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Ethiopia votes with ruling party set to return

24 May 2015, 20:25

Addis Ababa-Ethiopians voted Sunday in the country's first general elections since the death of strongman Meles Zenawi in 2012, with his successor Hailemariam Desalegn all but certain to stay in power.

Over 36.8 million Ethiopians registered for Sunday's polls, but analysts say the election in Africa's second-most populous nation falls far short of true democracy. The opposition also alleges the government has used authoritarian tactics to guarantee victory.

The outgoing Ethiopian parliament had one opposition MP, and one of the main opposition candidates, Yilekal Getinet, accused the government of "closing" political space.

Voters stood peacefully in lines in the capital Addis Ababa. Stations were calm, without long queues but a regular flow of people passing through to cast their ballots.

Posters of the ruling Ethiopian People's Revolutionary Democratic Front (EPRDF) dominate the capital, and the party is again expected to get a near-clean sweep of the 547 seat parliament.

"I except the EPRDF to win - but maybe the opposition will get more seats so there will be more discussion about what the government is doing," said Wossen, who was waiting to vote. "It is better for the country -- now there is only one opposition MP and no discussion."

Polls opened at 6:00 am (0300 GMT) and closed at 6:00 pm (1500 GMT), with initial results expected within two to five days, and final official tallies on June 22.

African Union observer mission chief Hifikepunye Pohamba, a former president of Namibia, described the elections as "peaceful and orderly".

Three observers from different parties were seen in stations in the capital's Kazanches and Cherkos districts, but in other centres only observers from the ruling party were present.

"So far, so good. I did not see any problem," said an observer from the opposition Semayawi party.

Some security vehicles with water cannons were seen on the streets, but the city was calm.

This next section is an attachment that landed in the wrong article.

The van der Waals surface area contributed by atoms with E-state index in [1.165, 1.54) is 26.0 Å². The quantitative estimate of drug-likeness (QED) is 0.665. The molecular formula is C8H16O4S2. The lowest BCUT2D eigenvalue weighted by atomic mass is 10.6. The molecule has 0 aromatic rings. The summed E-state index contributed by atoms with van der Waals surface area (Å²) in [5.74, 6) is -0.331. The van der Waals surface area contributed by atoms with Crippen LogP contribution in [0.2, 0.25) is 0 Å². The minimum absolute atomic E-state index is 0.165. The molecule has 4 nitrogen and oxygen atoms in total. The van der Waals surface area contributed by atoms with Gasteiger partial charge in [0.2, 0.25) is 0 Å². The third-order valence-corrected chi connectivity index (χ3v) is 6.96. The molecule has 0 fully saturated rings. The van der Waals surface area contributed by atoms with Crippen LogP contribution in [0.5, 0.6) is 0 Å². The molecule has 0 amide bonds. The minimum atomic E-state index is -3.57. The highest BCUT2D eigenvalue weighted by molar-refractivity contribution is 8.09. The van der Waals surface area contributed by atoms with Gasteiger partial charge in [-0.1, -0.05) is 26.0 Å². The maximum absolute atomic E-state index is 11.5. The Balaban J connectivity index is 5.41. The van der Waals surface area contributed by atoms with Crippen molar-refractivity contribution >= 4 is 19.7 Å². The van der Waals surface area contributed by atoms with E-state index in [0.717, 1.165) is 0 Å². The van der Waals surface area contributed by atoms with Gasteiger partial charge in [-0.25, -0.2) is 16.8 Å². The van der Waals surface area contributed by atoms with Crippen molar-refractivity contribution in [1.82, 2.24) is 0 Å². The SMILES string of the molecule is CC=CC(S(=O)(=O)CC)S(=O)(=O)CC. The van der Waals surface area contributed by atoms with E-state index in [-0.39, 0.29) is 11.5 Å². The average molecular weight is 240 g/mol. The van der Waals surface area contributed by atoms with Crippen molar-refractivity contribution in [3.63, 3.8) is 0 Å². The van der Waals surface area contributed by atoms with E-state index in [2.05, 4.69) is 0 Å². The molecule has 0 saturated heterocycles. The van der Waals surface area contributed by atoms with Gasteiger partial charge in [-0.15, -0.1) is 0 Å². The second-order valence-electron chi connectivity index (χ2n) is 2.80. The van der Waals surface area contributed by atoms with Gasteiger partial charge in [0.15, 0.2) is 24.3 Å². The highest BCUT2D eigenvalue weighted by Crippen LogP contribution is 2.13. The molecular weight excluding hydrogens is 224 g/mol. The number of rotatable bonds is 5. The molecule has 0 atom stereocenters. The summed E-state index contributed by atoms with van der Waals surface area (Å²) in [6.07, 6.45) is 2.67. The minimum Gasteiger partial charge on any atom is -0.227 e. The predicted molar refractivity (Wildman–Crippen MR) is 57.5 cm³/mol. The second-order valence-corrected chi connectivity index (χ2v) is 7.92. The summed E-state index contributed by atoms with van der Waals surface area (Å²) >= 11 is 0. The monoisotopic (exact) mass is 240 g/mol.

The EPRDF, in power for over two decades, insists the result will be based on its economic record alone.

Ethiopia is now one of Africa's top performing economies and a magnet for foreign investment. It also remains a favourite of key international donors, despite concerns over human rights, as a bastion of stability in an otherwise troubled region.

Rights groups -- which routinely accuse Ethiopia of clamping down on opposition supporters and journalists, and of using anti-terrorism laws to silence dissent and jail critics -- have said polls would not be free or fair due to a lack of freedom of speech.

'Not much of a democratic exercise'

Addis Ababa dismissed such criticism, with government spokesman Redwan Hussein telling AFP that voters would choose their representatives based on performance.

"If they want to give us another chance they will vote for us," he said. "If they have a grudge, they will not."

Abebe Simegni, a lawyer, said after voting that the government had kept the country on the right track. He said there "had been a lot of information, with debates on the radio, different parties were arguing -- we know thoroughly which party is for sustainable development and which are not."

Ethiopia, whose 1984 famine triggered a major global fundraising effort, has experienced near-double-digit economic growth and huge infrastructure investment.

Former Marxist rebel-turned-leader Meles Zenawi, who died in 2012, was succeeded by Prime Minister Hailemariam, who has said he is committed to opening up the country's political system to allow more space for opposition parties.

The Election Commission said they have deployed some 40,000 observers at 45,795 polling stations.

The only foreign election observers are from the AU, which has sent a team of 59 officials. The European Union and the US-based Carter Center, which monitored 2005 and 2010 elections, were not invited back this time.

"Electoral defeat is not on the cards for Ethiopia's ruling party, but it is vital for the country's development that it engages more effectively with dissenting voices," said Jason Mosley, from Britain's Chatham House think tank.

"While symbolically significant... the polls are more of a logistical hurdle for the ruling party than a competitive, democratic exercise," Mosley said.

The EPRDF won 2010 elections in a landslide. Those polls were peaceful, in contrast with 2005, when opposition accusations of irregularities sparked violence that left 200 people dead. The opposition won 172 seats in that vote, but only one in 2010.



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